South Bend Tribune
South Bend, Indiana
November 3, 2005
Many Thanks to Ida Chipman for graciously allowing us to reproduce this article.

Remembering the dead
Heart and Hands leader honored in annual ceremony

By IDA CHIPMAN
Tribune Correspondent

Enrique Salazar, 4, and Anna Victoria Baca, 2, place flowers on the grave of Tony Wood at a Day of the Dead ceremony Wednesday at Oakhill Cemetery in Plymouth.
Tribune Photos/IDA CHIPMAN

PLYMOUTH -- The spirit of Tony Wood certainly isn't going to go hungry or thirsty.

On Wednesday, the Day of the Dead, his former students brought him apples, oranges and bananas.

Also at a small shrine at the Hearts and Hands office at 308 E. Jefferson St., were pan de muerto (sweetbreads for the dead), golletes (similar to doughnuts) and fresh water.

Wood died five months ago, on June 7, 2005.

He and his wife, Mary, had been the driving force behind the Corazon y Manos, also known as Heart and Hands Inc.

Tony Wood had guided the organization to its not-for-profit status, working with educators at Ancilla College and Plymouth, Bremen and Culver schools to fund and staff classes.

The Center offers programs for local Latino community members to assist in bridging cultural differences. More than 800 students have learned English since classes began four years ago.

So, it made sense that family members and former students met at Heart and Hands and at Oakhill Cemetery to sing songs and pray in Spanish and English.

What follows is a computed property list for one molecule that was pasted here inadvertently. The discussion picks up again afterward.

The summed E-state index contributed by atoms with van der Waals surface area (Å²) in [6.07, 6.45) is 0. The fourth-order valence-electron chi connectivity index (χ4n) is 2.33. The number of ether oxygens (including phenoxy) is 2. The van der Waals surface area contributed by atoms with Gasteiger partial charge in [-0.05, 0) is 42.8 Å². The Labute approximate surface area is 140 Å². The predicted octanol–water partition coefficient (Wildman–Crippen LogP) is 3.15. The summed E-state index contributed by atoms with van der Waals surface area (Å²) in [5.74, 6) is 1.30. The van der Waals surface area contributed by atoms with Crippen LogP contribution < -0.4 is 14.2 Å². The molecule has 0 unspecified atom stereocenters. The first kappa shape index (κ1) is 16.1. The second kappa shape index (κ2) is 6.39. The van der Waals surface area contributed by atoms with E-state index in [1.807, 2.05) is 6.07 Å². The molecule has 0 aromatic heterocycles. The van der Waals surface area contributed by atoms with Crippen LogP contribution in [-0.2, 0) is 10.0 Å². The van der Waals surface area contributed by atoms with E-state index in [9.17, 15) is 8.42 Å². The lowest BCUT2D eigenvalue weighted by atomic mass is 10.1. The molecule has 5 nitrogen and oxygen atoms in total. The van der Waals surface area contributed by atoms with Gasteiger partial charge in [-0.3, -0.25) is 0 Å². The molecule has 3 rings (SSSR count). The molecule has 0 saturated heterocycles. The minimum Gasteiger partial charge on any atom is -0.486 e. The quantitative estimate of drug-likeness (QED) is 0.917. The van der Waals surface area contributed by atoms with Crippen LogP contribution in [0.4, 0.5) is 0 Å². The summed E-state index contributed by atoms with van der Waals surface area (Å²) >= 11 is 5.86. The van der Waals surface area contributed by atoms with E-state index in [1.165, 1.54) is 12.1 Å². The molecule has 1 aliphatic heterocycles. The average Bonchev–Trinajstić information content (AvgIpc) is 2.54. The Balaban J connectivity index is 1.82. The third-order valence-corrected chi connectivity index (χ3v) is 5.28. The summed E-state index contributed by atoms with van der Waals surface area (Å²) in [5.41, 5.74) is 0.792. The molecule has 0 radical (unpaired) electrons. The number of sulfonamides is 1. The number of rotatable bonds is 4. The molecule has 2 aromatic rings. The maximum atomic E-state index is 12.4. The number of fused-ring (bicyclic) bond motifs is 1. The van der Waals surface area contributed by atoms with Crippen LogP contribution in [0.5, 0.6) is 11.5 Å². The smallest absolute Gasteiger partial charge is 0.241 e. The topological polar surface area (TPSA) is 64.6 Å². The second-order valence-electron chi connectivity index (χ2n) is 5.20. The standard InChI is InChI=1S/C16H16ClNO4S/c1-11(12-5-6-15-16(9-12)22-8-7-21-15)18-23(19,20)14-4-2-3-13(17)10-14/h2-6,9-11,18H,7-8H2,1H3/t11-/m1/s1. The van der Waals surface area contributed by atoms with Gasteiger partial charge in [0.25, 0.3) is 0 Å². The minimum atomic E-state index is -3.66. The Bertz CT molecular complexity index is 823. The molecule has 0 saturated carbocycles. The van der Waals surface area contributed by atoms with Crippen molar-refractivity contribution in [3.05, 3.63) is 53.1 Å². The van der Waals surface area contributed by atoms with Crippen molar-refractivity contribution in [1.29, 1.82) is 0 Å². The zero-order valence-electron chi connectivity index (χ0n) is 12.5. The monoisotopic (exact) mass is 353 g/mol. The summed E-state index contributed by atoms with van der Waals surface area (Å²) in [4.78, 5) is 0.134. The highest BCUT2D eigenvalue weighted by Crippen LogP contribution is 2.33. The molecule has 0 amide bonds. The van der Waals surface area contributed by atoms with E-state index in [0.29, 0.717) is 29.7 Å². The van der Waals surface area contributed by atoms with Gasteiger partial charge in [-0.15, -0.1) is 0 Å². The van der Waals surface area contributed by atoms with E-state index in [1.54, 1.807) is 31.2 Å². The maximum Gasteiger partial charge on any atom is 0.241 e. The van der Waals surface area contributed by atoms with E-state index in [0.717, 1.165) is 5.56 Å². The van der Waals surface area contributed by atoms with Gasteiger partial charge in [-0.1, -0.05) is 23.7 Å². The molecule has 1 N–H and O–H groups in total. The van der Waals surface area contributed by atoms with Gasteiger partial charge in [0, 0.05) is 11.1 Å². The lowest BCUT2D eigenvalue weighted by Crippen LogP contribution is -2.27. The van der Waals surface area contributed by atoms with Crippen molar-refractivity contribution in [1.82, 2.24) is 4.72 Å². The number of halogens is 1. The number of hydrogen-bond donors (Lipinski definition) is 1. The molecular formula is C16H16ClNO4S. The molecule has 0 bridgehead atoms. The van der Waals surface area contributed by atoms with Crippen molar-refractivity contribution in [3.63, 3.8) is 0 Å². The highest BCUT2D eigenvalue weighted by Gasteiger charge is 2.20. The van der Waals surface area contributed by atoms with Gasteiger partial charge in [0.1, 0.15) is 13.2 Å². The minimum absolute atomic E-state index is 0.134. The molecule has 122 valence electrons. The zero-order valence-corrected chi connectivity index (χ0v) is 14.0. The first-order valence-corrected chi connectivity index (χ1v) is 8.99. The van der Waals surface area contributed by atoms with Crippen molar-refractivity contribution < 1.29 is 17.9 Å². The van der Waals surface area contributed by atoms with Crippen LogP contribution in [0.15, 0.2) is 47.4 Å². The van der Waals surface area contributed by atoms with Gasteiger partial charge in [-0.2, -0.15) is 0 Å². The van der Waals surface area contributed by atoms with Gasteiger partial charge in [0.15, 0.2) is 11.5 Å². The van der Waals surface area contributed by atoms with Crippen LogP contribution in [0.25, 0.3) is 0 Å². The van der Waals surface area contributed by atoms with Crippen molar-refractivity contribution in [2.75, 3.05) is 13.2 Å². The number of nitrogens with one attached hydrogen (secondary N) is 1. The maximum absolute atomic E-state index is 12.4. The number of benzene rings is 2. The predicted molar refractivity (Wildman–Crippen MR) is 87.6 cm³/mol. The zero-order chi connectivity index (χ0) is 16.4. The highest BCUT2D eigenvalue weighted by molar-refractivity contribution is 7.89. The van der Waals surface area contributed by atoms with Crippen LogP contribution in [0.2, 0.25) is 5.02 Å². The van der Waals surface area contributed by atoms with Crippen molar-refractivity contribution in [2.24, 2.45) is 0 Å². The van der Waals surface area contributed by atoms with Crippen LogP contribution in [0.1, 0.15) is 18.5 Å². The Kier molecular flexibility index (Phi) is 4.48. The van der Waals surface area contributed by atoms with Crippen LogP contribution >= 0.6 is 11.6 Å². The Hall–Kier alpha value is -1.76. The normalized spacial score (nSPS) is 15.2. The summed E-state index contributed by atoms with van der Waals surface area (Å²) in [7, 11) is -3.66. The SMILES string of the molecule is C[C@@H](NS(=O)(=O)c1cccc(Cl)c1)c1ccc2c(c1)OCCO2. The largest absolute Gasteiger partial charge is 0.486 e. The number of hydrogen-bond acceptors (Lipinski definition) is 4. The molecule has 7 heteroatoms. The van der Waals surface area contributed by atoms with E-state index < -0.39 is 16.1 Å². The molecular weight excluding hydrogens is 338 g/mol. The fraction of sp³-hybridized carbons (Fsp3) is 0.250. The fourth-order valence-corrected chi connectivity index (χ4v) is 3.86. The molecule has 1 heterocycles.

They prayed, they remembered and they celebrated.

There were tears and hugs and thankful hearts for the life of Tony Wood.

It was all part of an ancient Latin American ritual honoring the deceased on the Day of the Dead.

Alice Ruiz, a teacher at the center, said the water is absolutely necessary.

"The spirits have made a long journey and they are very thirsty," she said.

There are candles -- or ceras -- to illuminate the way, as well as incense, photographs and bouquets of flowers in both locations.

A Groucho Marx nose and eyeglasses and colorful paper cutouts adorned an altar. A golf club stood in one corner with a golf ball perched on the table.

Tony loved to play golf.

There also was a chocolate candy skull with glittering green eyes.

The shrine to Tony Wood in the office of Heart and Hands, 308 E. Jefferson St., Plymouth, has a number of mementos, including a golf ball, a Groucho Marx-style nose and glasses, a chocolate skull, bouquets of flowers and plates of food.


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